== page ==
EINOJUHANI RAUTAVAARA (b.1928): The Mine.
Catalogue Number: 03M082
Reference: ODE 1174-2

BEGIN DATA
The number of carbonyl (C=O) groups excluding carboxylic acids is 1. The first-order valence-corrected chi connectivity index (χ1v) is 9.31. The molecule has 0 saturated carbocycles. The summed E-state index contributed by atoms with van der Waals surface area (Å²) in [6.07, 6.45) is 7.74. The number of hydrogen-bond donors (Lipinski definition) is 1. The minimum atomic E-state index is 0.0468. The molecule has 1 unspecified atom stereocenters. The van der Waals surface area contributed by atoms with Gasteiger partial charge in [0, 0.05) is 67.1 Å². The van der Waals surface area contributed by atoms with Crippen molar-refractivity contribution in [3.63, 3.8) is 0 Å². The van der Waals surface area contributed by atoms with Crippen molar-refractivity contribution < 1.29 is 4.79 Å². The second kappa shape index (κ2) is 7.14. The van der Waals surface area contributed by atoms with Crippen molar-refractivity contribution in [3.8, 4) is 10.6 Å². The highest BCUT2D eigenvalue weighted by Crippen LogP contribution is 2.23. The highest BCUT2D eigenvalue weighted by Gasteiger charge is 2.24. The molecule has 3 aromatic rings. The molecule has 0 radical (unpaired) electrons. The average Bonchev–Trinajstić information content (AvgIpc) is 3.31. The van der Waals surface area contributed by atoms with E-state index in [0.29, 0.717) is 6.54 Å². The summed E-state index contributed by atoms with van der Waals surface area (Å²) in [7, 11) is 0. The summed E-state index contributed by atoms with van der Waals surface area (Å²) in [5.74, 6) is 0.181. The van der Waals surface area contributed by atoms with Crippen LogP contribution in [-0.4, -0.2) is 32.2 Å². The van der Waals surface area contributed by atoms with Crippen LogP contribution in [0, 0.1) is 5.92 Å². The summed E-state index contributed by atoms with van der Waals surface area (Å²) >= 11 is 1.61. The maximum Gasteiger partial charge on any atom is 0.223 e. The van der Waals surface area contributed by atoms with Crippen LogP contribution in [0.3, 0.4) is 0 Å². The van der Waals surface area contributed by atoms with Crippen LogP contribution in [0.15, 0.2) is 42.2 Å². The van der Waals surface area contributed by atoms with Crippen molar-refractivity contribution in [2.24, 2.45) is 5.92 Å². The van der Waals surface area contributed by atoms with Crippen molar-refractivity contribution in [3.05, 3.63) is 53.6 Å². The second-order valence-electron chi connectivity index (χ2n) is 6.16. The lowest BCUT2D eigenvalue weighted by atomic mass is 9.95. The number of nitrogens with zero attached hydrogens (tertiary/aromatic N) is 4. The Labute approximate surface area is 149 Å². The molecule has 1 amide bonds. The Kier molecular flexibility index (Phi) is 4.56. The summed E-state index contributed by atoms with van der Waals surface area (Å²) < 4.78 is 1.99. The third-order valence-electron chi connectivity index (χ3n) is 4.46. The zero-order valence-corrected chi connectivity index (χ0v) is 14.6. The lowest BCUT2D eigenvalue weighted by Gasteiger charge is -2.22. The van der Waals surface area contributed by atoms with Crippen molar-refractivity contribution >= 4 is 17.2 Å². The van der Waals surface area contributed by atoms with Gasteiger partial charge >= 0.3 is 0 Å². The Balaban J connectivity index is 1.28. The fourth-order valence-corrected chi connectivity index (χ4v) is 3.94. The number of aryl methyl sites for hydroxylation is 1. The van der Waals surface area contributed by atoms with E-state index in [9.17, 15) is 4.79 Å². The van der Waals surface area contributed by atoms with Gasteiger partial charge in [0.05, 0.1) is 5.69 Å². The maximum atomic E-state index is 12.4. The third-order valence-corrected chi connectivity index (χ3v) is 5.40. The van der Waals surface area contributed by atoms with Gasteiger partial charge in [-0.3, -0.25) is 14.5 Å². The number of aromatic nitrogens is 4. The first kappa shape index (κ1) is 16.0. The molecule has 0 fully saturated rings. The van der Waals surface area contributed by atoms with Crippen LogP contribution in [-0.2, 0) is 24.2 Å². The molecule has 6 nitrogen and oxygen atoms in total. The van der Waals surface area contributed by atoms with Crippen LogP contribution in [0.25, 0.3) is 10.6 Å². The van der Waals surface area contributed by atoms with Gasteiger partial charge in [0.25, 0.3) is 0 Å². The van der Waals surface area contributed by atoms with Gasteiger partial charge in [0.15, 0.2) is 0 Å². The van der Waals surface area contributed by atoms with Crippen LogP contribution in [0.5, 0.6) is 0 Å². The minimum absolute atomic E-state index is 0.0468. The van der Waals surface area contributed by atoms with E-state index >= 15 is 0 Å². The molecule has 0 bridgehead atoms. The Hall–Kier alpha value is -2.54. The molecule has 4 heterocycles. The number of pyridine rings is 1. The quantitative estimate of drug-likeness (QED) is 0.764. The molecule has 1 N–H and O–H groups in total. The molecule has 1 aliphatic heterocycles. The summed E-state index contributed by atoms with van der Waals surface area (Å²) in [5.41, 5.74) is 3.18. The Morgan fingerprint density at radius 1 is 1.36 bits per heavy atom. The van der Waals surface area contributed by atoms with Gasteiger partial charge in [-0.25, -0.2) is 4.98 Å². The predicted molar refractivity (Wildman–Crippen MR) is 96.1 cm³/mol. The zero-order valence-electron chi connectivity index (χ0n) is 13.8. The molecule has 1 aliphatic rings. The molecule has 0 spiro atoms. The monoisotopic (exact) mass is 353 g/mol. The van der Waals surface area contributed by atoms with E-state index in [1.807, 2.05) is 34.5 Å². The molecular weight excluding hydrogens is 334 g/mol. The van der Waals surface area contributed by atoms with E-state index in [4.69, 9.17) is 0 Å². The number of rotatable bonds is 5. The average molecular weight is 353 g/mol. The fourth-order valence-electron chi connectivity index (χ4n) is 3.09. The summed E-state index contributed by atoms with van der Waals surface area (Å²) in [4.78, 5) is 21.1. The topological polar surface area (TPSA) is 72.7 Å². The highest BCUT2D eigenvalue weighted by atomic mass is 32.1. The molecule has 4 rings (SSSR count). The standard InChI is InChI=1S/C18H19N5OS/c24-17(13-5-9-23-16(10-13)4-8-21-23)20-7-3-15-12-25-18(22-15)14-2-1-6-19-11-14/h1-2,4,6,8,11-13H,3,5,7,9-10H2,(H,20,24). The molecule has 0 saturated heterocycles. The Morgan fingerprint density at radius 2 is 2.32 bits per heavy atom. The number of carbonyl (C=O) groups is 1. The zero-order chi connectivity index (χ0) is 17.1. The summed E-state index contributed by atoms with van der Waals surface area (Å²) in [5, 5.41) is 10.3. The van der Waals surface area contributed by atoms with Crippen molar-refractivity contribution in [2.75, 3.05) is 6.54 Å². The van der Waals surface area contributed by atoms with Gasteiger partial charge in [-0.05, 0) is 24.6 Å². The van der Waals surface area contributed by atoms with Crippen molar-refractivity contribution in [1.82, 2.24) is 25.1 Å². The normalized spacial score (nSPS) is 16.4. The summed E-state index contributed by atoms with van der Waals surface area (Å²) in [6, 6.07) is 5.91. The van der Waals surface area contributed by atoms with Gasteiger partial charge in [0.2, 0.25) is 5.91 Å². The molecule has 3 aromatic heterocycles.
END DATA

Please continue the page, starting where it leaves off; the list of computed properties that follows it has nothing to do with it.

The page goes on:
Description: Described by the composer as 'perhaps [his] best opera', The Mine was written some 50 years ago, but had the misfortune to deal with a politically sensitive subject at the time of Soviet influence on Finnish cultural life, and was sidelined as a result. The action is based on an incident from an Hungarian uprising during which some miners were besieged in the claustrophobic confines of a mine. Rautavaara's libretto, though, emphasises the personal choices of individual characters in extremis, rather than making a more global political statement. The work is dodecaphonic, written under the influence of Wladimir Vogel and Schoenberg (whose Moses und Aron the composer had recently seen); nonetheless the piece is far closer to the Berg of Wozzeck than to Schoenbergian rigor (and it has a more dramatically successful structure than Schoenberg's wonderful but un-operatic opera - it is in fact a real 'page-turner' with a gripping narrative momentum which belies its uncompromising compositional technique). Even at this early stage, the warmth and humanity of Rautavaara's idiom are clearly apparent, and the 'borrowed' stylistic elements, described as 'props' by the composer, as dictated by the story line (jazz, a suggestion of church music) add to the music's communicative directness. Finnish-English libretto. Johanna Rusanen-Kartano (soprano), Hannu Niemelä, Jorma Hynninen (baritones), Kaivos Chorus, Tampere Philharmonic Orchestra; Hannu Lintu.